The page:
CPD: Professional study tours - Look North

Visiting kindergartens and pre-schools in Finland and Sweden gave our group of early years travellers plenty to ponder, says Liz Roberts.

The Nursery World early years trip to Finland and Sweden drew travellers from nurseries, schools, pre-schools and childminding all over the UK, and even from Havana in Cuba!

Our first full day was spent visiting kindergartens taking children from around 10 months to six years old. One group went to Pelimanni, in an area of Helsinki with relatively high numbers of immigrant families - 30 languages were spoken, including Russian, Estonian and several African languages. The kindergarten took 160 children and had spacious premises, including a swimming pool and a gymnasium with a climbing wall.

The other group went to nearby Takatasku, which offered 24-hour care to cater for shift-working parents.

At least a third of early years staff in a Finnish setting should be degree level kindergarten teachers, with the rest 'nurses', who have a three-year training. Pelimanni's head said she was struggling to recruit enough teachers, however, as they are paid less than primary and secondary teachers. Ratios are 1:4 until children are three, and 1:7 from three to six.

Every child has a right to an early childhood education, with parents paying from nothing up to a maximum of 283 euros a month. Parents can also be paid up to 700-plus euros a month if they stay at home, until their youngest child is three.

In the afternoon, we met with a senior official from Helsinki's early education and childcare department, who told us more about the country's services.

The following day, the group enjoyed a visit to pre-school services in Espoo, a city in the municipality of Helsinki. The pre-school year is for six-year-old children and is not compulsory, though it is taken up by nearly everyone. Pre-school classes can be located with kindergartens, or at schools.

The pre-school we visited had classes at both the kindergarten and the school, all located on the same 'campus' as the secondary school, great for transitions.

We observed a an active maths lesson for a small group of 10 children, with one teacher and one assistant, very much focusing on the numbers one to ten even though these were six-year-olds. The pre-school element was just for 8.30am to 12.30pm, with 'daycare' activities that were much more playful in operation for the rest of the day.

Then it was off to the Haltia Nature School, dedicated to outdoor activities for school groups. We went off into the forest with our leaders for the 'Animal Olympics' programme.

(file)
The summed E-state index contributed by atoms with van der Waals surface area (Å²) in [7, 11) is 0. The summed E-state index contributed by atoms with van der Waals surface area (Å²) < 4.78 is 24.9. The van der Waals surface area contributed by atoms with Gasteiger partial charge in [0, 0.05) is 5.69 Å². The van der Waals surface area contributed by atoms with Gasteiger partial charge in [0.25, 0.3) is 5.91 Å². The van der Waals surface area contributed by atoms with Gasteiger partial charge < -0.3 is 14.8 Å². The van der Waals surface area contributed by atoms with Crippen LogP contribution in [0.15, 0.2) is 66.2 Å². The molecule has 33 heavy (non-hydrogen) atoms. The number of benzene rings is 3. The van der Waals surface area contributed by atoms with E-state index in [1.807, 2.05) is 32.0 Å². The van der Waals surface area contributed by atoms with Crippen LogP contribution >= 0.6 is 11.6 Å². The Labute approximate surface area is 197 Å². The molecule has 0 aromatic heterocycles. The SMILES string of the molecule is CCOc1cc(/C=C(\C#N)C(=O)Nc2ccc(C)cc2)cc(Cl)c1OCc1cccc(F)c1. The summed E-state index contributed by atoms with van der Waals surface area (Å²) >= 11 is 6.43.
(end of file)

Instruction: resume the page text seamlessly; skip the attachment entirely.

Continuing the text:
On to Stockholm

The following day we sailed to the island fortress of Suomenlinna, before boarding the Viking Line ferry for Stockholm on an overnight cruise. Straight off the ship, we went to the National Agency of Education, Skolverket, for a talk from the director of education.

As in Finland, children from one to five are in 'daycare', followed by a pre-school year at age six before 'compulsory school'. Most oneto five-year-olds attend pre-schools, while 3-5 per cent are in family daycare. A small proportion are in 'open pre-school' attended by parents and children for around three hours a day, and used by a lot of immigrant families.

Take-up of daycare is 46.1 per cent at the age of one, leaping up to 86.2 per cent at two, and 93 per cent by five. A maximum fee system operates, which is 3 per cent of gross income for one child. A small proportion of pre-schools are independent, run by parents or big companies, but the state still funds attendance.

There is an ambition for all staff in pre-schools to be trained early years teachers, and this is currently at around 54 per cent, but again with a shortage of people wanting to train.

Next, we continued to the Malmgarden pre-school, one of a group of five pre-schools catering for 325 children. Here we saw the Lpfo pre-school curriculum in action. The cornerstones of Lpfo are social competence, managing everyday reality, and fundamental values, with the teacher's responsibility prime, and no measuring of children or goals.

The head and pedagogical leader were very welcoming and impressive - the work is hard, with staff starting at 6.30am and working 40 hours a week with a half-hour break each day.

The following day we went to a Montessori school, Vasastans. Montessori sessions working with the 'prepared environment' of Montessori materials were part of the school day.

Our group was left with much to think about and ideas to take home. The funding of early years is huge compared to the UK, but the Nordic systems are not without their problems, especially in recruiting highly-qualified staff.

One surprising thing was that the outdoor areas of all the settings we visited seemed limited - gritty surfaces with large pieces of fixed equipment, but no sense of an outdoor classroom with the sensory gardens, vegetable plots and mud kitchens that many UK nurseries now have.

Travel broadens the mind, however, and the chance to see another country's system in action is not to be missed.

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